To the extent that money changes hands, citizens should be wondering whether or not that line of accountability isn't getting blurred.

And such can easily be implemented informally by judges/judicial candidates and mayors/council members refraining from such contributions.

But to-date there is little if any evidence that judges/candidates for judge, mayors/councilpersons can set the example of voluntarily having very high ethics.

Returning to Mayor Healy's campaign expenditures.

It appears that Jack DeSario is making (if he ever left) a return to have a significant role in the mayor's campaign as an independent contractor.

Some Stark Countians think (Link #1) that DeSario (a professor at Mount Union University [Link #2]) has been a controversial figure (Link #3) in his association with various Stark County political figures in years gone by.

In the 2006 election for Stark County commissioner, the-then candidate and Nimishillen Township trustee Todd Bosley vied with incumbent commissioner Richard Regula for DeSario's service.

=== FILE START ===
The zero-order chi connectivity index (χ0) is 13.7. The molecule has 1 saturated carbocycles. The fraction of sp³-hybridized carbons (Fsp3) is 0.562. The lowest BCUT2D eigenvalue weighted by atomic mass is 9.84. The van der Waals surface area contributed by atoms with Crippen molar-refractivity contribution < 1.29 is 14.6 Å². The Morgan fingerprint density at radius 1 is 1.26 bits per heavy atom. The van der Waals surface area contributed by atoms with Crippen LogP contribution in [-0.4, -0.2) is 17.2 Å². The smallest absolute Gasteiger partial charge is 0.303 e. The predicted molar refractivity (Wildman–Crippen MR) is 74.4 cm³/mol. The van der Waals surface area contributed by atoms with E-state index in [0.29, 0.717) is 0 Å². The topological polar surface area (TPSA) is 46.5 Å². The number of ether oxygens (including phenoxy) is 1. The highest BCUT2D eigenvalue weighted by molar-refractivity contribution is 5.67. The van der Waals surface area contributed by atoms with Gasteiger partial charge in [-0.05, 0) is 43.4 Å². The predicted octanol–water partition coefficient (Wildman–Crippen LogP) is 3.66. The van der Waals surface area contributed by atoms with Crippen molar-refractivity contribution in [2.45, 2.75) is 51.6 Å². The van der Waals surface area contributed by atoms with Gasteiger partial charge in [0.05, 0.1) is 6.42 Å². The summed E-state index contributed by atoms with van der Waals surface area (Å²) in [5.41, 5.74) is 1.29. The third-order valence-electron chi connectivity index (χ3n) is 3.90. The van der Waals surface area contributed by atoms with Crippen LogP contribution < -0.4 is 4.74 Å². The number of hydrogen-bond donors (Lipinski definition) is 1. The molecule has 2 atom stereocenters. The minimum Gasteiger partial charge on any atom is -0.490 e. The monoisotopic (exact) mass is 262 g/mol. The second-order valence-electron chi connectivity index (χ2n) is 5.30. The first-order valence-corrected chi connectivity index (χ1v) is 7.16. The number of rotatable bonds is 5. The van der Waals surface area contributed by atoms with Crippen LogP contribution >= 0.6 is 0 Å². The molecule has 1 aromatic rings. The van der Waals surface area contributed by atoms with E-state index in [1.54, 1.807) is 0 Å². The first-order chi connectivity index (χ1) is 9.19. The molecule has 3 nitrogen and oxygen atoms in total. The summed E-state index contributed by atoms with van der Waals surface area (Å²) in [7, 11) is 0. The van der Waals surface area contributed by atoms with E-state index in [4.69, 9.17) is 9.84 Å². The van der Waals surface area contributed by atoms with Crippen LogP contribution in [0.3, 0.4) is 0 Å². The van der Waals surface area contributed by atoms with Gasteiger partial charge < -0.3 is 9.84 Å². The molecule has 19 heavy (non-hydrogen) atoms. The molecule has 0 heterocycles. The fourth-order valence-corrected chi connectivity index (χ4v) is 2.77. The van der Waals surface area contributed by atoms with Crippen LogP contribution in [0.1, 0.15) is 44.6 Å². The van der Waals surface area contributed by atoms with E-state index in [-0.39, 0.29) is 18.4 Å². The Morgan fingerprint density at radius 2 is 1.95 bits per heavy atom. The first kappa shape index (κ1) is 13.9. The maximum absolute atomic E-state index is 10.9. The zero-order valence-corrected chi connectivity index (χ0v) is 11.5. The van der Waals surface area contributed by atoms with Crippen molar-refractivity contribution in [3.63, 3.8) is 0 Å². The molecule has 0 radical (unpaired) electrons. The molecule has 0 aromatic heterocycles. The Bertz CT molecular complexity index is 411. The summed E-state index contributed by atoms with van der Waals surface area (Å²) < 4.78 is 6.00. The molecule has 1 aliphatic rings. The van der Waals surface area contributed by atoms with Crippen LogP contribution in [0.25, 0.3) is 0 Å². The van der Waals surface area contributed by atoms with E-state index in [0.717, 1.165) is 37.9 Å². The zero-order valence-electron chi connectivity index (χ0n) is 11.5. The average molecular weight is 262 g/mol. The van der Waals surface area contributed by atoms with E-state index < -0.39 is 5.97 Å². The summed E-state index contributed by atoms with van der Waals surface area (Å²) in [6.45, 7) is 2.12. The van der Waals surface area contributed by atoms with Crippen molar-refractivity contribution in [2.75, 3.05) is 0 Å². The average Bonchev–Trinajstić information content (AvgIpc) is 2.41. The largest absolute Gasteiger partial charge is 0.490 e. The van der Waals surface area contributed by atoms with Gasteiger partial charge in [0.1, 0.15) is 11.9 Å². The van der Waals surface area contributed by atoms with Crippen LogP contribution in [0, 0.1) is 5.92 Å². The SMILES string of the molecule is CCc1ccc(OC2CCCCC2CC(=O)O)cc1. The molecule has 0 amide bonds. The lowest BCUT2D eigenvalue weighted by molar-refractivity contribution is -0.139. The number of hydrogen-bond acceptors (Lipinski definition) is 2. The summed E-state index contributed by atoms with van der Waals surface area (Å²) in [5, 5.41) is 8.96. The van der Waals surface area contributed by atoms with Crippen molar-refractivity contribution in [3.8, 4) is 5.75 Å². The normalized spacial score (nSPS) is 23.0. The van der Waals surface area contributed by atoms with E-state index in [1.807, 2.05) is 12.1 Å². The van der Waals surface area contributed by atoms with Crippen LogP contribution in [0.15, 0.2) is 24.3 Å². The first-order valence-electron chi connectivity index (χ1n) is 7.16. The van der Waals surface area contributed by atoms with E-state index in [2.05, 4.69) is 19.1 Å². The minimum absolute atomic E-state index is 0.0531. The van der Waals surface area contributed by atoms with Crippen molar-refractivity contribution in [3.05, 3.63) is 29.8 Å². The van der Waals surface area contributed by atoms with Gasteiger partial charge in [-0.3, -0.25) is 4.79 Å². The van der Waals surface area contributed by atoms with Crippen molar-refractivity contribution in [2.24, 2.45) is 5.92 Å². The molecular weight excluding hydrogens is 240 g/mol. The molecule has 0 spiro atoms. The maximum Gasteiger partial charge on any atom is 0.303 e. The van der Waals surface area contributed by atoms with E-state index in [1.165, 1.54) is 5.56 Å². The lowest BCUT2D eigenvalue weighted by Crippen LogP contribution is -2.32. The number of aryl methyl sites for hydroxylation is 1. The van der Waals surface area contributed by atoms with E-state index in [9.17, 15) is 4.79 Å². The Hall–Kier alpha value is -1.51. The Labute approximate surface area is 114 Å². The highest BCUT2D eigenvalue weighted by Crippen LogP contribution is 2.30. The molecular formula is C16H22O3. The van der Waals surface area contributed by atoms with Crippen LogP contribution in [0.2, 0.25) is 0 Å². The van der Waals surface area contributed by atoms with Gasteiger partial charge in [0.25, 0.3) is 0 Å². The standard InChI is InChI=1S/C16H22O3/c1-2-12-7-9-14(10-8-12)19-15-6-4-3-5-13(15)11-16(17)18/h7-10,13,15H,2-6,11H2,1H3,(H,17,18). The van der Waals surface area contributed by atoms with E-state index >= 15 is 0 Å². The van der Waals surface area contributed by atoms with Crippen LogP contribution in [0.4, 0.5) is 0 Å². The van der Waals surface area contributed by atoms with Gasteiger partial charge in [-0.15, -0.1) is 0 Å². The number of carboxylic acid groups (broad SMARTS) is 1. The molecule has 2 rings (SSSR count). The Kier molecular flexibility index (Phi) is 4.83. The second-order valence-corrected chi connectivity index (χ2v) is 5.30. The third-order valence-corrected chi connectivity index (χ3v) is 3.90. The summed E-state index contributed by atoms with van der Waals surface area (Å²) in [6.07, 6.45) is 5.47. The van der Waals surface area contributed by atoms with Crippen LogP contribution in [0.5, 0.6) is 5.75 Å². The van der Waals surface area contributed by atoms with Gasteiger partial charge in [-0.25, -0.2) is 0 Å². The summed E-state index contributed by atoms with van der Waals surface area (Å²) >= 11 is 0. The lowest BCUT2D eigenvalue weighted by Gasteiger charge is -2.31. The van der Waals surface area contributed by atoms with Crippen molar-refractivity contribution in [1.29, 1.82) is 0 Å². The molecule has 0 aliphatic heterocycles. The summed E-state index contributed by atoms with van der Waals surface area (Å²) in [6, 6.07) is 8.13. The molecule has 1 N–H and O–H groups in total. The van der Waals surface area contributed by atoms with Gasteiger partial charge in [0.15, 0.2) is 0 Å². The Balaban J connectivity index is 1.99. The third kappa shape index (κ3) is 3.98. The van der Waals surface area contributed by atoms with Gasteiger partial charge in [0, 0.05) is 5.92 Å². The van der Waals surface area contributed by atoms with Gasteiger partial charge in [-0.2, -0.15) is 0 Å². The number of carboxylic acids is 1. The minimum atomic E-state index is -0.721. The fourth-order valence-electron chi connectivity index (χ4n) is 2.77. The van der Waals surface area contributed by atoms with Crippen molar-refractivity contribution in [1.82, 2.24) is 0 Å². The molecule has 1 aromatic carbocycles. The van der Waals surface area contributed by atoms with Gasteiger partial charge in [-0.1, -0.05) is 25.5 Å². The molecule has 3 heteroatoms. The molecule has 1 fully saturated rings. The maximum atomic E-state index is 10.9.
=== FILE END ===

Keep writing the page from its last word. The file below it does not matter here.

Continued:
DeSario, at least at one time, was thought to be Stark County's leading political consulting cognoscenti.

And, perhaps, Healy still thinks so.

So it is highly interesting that he shows up (D & R Consulting) in Healy's CFR in this reporting cycle.

Another interesting factor in the Healy CFR is the revelation that his campaign has hired the wife of his service director (William Bartos) to be his campaign manager.

The SCPR thinks this blog makes the case that campaign finance reports can reveal volumes of information that may be relevant to voters in determining whom to vote for.

The Report as a matter of policy does not make a formal endorsement of candidates.  However, sometimes it is abundantly clear who yours truly is impressed with or not impressed with.

In the case of Perez/Healy race, the SCPR thinks that the Canton voting public is "between a rock and a hard place" and that no matter which of the two is - in effect - elected as Canton's next mayor, Canton will continue to slide over the next four years.

Perez's campaign finance report in terms of the large number of contributors many of whom are major political/office holding Stark County/Canton players in county/city politics and such may indicate that notwithstanding Healy's huge lead in political war chest resources in terms of total contributions and specific large (e.g. $20,000 - SEIU, $5,000 United Steelworkers) contributions there is a smell of the possibility of a political upset come Tuesday.

The SCPR is not predicting same.

Moreover, even if an upset materalizes; Canton will not benefit from a Perez mayoralty.

He, SCPR thinks, is shopworn, unexciting and, though less skilled, every bit as political as William J. Healy, II.

These indeed are trying times for the Hall of Fame City!

No comments: